|KEY WORD : architecture / general terms, aristocratic dwellings, folk dwellings|
| Lit. the front, surface, or exterior of something.
1 The front part of a house and the area around the front entrance of a fortified enceinte, i.e. the enclosure surrounding a town or castle joukaku 城郭, a warrior residence buke yashiki 武家屋敷, or an ordinary vernacular house *minka 民家. Omote is incorporated into terms such as *omotemon 表門 meaning, front gate omote-maguchi 表間口, the width of a property frontage, and omote-nagaya 表長屋, the range of ancillary structures flanking the main front gate of an Edo period buke yashiki. By extension, it may mean the length of a street immediately in front of a house or plot of land.
2 In the Momoyama and Edo periods, in the houses of the warrior class from the shogun down to the middle ranking warrioros, bushi 武士, the omote was the formal part of the residence, and was used for state ceremonies, governmental administration, and a place for the reception of guests. The scale and layout of the omote varied according to social status, but was a common feature in most residences. Most had a formal entry porch *genkan 玄関, and one or more *shoin 書院 style reception rooms, which had a decorative alcove *tokonoma 床の間, a shelving recess *chigaidana 違い棚, and study window tsukeshoin 付書院. In the residences of the shogun, daimyou 大名 and major vassals, women were not, in principle, permitted to enter the omote and were confined to the *oku 奥 zone. In these large structures, the omote and oku were each self contained residential units, linked by corridors. In smaller scale buke yashiki, by contrast, the oku tended to function as the service zone for the omote.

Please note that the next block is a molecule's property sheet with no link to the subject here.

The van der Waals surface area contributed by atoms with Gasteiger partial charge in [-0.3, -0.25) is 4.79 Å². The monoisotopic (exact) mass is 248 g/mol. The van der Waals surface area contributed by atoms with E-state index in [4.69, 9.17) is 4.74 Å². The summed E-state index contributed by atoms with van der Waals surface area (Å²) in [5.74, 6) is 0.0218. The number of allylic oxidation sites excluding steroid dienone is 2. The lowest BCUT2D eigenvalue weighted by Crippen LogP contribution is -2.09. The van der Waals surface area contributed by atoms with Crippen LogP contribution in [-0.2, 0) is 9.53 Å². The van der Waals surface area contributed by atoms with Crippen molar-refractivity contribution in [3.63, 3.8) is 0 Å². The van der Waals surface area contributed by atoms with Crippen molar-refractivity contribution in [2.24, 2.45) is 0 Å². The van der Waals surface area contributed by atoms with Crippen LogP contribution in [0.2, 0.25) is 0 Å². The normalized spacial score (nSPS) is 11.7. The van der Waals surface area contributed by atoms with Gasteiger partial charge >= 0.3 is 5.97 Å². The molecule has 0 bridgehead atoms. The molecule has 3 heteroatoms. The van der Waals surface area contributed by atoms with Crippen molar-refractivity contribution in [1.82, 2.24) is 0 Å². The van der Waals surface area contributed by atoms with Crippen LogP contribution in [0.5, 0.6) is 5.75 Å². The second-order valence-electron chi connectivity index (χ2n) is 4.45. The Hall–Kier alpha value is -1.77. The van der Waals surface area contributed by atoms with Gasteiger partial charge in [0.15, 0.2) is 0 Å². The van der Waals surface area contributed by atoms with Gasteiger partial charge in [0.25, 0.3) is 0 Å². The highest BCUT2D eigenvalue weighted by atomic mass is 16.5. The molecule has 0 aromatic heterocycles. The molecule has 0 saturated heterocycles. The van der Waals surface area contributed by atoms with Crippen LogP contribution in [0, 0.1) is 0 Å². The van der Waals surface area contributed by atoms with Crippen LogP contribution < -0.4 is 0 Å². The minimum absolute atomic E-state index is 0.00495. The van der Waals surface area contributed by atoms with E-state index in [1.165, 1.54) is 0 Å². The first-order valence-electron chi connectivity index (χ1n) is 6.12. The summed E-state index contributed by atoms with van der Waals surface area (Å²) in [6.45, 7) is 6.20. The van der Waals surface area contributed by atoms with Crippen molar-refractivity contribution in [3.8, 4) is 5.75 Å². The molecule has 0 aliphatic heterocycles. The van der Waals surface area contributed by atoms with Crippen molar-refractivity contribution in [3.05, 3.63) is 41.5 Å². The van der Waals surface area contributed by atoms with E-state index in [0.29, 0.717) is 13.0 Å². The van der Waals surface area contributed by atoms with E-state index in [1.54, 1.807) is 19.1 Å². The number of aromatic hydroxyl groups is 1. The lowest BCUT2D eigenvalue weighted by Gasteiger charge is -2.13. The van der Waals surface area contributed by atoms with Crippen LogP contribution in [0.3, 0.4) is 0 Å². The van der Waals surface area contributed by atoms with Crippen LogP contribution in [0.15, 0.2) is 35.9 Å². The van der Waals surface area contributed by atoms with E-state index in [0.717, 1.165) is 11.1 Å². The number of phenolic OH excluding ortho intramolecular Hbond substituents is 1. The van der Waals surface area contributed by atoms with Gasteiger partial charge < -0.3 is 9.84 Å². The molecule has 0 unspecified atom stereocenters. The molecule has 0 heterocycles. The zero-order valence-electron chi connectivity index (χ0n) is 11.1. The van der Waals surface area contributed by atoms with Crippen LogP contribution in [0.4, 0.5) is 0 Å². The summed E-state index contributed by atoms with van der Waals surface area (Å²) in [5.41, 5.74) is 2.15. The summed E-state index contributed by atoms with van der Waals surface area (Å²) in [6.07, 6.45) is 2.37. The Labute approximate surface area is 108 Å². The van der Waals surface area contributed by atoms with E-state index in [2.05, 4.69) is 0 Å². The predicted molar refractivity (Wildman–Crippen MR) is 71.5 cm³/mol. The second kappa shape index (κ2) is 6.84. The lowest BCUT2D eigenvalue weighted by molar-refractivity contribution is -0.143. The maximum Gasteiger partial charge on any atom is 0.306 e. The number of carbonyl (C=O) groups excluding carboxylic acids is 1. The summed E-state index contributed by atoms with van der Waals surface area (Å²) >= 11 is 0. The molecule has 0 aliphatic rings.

3 The main formal reception-cum-living room in Japan's two oldest surviving minka, the Hakogi 箱木 house (15c) and Furui 古井 house (16c) in Hyougo prefecture. Occupies the front half of a three room suite of living rooms, kyoshitsubu 居室部. The name is also used in houses with a similar plan in Wakayama and Shimane prefectures and other parts of western Japan.
4 The formal area at the front of a suite of three rooms, one behind the other. Found in some 17-18c gable-entry *tsumairi 妻入, farmhouses nouka 農家 of the Kyoto and Osaka region. The omote has a wide open veranda called enge 縁げ at its front.
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